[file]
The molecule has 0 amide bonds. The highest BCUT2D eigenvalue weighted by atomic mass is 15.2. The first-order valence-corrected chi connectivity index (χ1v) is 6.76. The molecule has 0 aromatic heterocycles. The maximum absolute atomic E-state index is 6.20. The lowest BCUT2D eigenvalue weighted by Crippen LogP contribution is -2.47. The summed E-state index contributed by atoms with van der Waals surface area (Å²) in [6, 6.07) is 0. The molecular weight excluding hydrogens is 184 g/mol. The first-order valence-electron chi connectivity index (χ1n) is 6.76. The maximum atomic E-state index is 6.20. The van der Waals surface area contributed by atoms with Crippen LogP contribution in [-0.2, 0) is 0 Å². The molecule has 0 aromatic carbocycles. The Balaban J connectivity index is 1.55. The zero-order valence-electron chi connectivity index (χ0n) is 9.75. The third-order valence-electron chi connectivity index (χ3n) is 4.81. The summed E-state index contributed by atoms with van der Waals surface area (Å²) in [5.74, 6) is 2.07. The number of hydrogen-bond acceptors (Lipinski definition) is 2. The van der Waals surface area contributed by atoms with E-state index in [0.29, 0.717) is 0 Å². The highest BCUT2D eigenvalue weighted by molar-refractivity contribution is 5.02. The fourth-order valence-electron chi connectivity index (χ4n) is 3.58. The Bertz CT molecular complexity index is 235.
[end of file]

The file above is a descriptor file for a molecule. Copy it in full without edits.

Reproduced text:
The molecule has 0 amide bonds. The highest BCUT2D eigenvalue weighted by atomic mass is 15.2. The first-order valence-corrected chi connectivity index (χ1v) is 6.76. The molecule has 0 aromatic heterocycles. The maximum absolute atomic E-state index is 6.20. The lowest BCUT2D eigenvalue weighted by Crippen LogP contribution is -2.47. The summed E-state index contributed by atoms with van der Waals surface area (Å²) in [6, 6.07) is 0. The molecular weight excluding hydrogens is 184 g/mol. The first-order valence-electron chi connectivity index (χ1n) is 6.76. The maximum atomic E-state index is 6.20. The van der Waals surface area contributed by atoms with Crippen LogP contribution in [-0.2, 0) is 0 Å². The molecule has 0 aromatic carbocycles. The Balaban J connectivity index is 1.55. The zero-order valence-electron chi connectivity index (χ0n) is 9.75. The third-order valence-electron chi connectivity index (χ3n) is 4.81. The summed E-state index contributed by atoms with van der Waals surface area (Å²) in [5.74, 6) is 2.07. The number of hydrogen-bond acceptors (Lipinski definition) is 2. The van der Waals surface area contributed by atoms with E-state index in [0.29, 0.717) is 0 Å². The highest BCUT2D eigenvalue weighted by molar-refractivity contribution is 5.02. The fourth-order valence-electron chi connectivity index (χ4n) is 3.58. The Bertz CT molecular complexity index is 235.